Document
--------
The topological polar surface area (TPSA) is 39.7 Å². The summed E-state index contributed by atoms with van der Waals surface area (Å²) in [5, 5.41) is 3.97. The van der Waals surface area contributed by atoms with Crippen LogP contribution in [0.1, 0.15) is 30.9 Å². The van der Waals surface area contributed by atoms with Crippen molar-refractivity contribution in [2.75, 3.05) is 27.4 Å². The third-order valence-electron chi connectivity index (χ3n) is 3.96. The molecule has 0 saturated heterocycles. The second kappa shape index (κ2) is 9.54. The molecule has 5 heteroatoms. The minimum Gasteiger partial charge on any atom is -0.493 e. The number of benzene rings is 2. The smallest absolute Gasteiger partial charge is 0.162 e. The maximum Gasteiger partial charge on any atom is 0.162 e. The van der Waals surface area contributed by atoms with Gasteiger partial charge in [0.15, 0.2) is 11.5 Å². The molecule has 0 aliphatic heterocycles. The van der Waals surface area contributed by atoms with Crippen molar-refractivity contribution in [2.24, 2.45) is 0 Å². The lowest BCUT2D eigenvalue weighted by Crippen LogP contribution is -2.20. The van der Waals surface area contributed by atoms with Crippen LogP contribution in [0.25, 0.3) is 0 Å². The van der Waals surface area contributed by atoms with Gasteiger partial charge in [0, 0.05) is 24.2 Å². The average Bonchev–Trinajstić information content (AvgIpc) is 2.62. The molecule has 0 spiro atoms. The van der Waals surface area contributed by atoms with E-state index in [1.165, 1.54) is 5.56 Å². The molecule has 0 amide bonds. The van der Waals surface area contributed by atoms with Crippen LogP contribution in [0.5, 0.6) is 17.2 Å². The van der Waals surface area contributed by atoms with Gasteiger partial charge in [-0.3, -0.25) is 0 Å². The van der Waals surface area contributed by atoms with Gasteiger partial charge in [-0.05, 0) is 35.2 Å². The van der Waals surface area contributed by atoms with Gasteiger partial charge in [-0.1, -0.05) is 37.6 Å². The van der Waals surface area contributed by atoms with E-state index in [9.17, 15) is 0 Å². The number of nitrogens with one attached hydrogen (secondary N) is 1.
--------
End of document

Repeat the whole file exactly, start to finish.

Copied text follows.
The topological polar surface area (TPSA) is 39.7 Å². The summed E-state index contributed by atoms with van der Waals surface area (Å²) in [5, 5.41) is 3.97. The van der Waals surface area contributed by atoms with Crippen LogP contribution in [0.1, 0.15) is 30.9 Å². The van der Waals surface area contributed by atoms with Crippen molar-refractivity contribution in [2.75, 3.05) is 27.4 Å². The third-order valence-electron chi connectivity index (χ3n) is 3.96. The molecule has 0 saturated heterocycles. The second kappa shape index (κ2) is 9.54. The molecule has 5 heteroatoms. The minimum Gasteiger partial charge on any atom is -0.493 e. The number of benzene rings is 2. The smallest absolute Gasteiger partial charge is 0.162 e. The maximum Gasteiger partial charge on any atom is 0.162 e. The van der Waals surface area contributed by atoms with Gasteiger partial charge in [0.15, 0.2) is 11.5 Å². The molecule has 0 aliphatic heterocycles. The van der Waals surface area contributed by atoms with Crippen molar-refractivity contribution in [2.24, 2.45) is 0 Å². The lowest BCUT2D eigenvalue weighted by Crippen LogP contribution is -2.20. The van der Waals surface area contributed by atoms with Crippen LogP contribution in [0.25, 0.3) is 0 Å². The van der Waals surface area contributed by atoms with Gasteiger partial charge in [0, 0.05) is 24.2 Å². The average Bonchev–Trinajstić information content (AvgIpc) is 2.62. The molecule has 0 spiro atoms. The van der Waals surface area contributed by atoms with E-state index in [1.165, 1.54) is 5.56 Å². The molecule has 0 amide bonds. The van der Waals surface area contributed by atoms with Crippen LogP contribution in [0.5, 0.6) is 17.2 Å². The van der Waals surface area contributed by atoms with Gasteiger partial charge in [-0.3, -0.25) is 0 Å². The van der Waals surface area contributed by atoms with Gasteiger partial charge in [-0.05, 0) is 35.2 Å². The van der Waals surface area contributed by atoms with Gasteiger partial charge in [-0.1, -0.05) is 37.6 Å². The van der Waals surface area contributed by atoms with E-state index in [9.17, 15) is 0 Å². The number of nitrogens with one attached hydrogen (secondary N) is 1.